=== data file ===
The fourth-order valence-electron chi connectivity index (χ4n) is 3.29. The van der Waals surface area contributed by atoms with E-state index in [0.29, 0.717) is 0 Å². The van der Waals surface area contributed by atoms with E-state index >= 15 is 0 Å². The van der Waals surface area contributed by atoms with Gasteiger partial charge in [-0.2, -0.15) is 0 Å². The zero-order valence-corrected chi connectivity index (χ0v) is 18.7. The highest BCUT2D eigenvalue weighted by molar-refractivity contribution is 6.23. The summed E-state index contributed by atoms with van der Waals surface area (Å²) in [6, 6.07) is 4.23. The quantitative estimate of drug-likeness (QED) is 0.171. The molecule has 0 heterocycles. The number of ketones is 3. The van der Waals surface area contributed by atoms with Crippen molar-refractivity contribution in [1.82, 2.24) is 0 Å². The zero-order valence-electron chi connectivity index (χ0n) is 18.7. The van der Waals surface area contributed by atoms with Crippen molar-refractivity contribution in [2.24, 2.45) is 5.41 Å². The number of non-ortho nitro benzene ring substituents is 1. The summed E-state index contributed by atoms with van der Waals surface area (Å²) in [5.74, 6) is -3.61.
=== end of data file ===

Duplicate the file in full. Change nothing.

The fourth-order valence-electron chi connectivity index (χ4n) is 3.29. The van der Waals surface area contributed by atoms with E-state index in [0.29, 0.717) is 0 Å². The van der Waals surface area contributed by atoms with E-state index >= 15 is 0 Å². The van der Waals surface area contributed by atoms with Gasteiger partial charge in [-0.2, -0.15) is 0 Å². The zero-order valence-corrected chi connectivity index (χ0v) is 18.7. The highest BCUT2D eigenvalue weighted by molar-refractivity contribution is 6.23. The summed E-state index contributed by atoms with van der Waals surface area (Å²) in [6, 6.07) is 4.23. The quantitative estimate of drug-likeness (QED) is 0.171. The molecule has 0 heterocycles. The number of ketones is 3. The van der Waals surface area contributed by atoms with Crippen molar-refractivity contribution in [1.82, 2.24) is 0 Å². The zero-order valence-electron chi connectivity index (χ0n) is 18.7. The van der Waals surface area contributed by atoms with Crippen molar-refractivity contribution in [2.24, 2.45) is 5.41 Å². The number of non-ortho nitro benzene ring substituents is 1. The summed E-state index contributed by atoms with van der Waals surface area (Å²) in [5.74, 6) is -3.61.